It's good to give back. For thousands of years, humans have come together to create societies and communities that pool resources and combine efforts to create better conditions for living, laboring, leisure, and everything else that fills up the hours of the day and night. In the United States, there are typically four layers of government — city, county, state, and federal — that cooperatively provide a frankly amazing support structure that many of us take largely for granted.
Seriously: When is the last time, for example, that you thought about the consistent ease and lack of complication with which most people use a toilet for its intended purpose. Think about what's actually occurring, and the complexity of the system that brings it about. Imagine the level of complaint if the system were to suddenly vanish. The aphorism "out of sight, out of mind" possibly applies more completely and perfectly in this regard than anywhere else one could think of.
So when there's an opportunity to contribute, whether out of one's pocket or by the sweat of one's brow, to some worthy social endeavor, it behooves us all to pause, reflect, and agree to participate. Here in TestOut's home city of Pleasant Grove, Utah, there's a popular city park playground that's become worn out after many years of energetic use. The encroaching dilapidation has gotten to the point, actually, that the entire playground needs to be replaced.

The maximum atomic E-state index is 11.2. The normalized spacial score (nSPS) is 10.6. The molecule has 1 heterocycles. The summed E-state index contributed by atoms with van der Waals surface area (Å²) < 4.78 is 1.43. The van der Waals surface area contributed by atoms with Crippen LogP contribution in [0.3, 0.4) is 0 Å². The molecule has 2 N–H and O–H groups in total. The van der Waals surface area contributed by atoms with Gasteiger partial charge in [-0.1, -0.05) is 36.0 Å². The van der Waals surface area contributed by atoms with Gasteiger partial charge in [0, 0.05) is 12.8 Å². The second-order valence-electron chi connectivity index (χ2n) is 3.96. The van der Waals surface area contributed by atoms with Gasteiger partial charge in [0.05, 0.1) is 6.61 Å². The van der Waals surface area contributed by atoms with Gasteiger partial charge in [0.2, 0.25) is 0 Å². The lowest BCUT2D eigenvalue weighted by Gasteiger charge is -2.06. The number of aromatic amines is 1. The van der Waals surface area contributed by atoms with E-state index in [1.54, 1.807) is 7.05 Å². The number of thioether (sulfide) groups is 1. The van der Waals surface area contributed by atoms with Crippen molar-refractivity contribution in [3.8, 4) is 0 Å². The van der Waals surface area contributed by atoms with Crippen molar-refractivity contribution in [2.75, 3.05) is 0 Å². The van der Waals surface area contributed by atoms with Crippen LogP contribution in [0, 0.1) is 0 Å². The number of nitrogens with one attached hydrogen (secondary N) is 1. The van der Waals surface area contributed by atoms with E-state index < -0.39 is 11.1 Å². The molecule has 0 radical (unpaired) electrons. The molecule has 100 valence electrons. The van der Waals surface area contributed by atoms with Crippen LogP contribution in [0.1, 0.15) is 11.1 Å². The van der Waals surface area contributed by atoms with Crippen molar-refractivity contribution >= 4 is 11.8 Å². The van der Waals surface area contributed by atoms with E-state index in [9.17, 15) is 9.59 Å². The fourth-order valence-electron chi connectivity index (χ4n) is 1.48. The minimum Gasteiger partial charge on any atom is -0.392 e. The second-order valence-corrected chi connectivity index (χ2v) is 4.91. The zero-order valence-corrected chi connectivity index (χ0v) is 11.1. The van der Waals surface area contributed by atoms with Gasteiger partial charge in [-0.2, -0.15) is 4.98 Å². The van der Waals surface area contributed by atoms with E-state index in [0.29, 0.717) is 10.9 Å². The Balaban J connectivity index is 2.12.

A citywide volunteer effort is underway to support the renewal effort, and this week everyone at TestOut is taking some time to pitch in and help a new playground to rise, phoenix-like, from the ashes of the old one. For some of us, that meant spending half a day in a light drizzle moving and dumping clean soil around the support structures for the new playground equipment, and then using large and heavy tamping tools to more or less literally pound sand.
It's not just government organizations that encourage periodic reciprocation, either. If you ever end up studying for a business administration degree, you'll probably spend at least a unit or so learning that most businesses consider "corporate responsibility" to be an essential pillar of business success. It just makes sense to be involved in making the world a better place. As your IT career takes root and begins to grow, remember to give back when you can.
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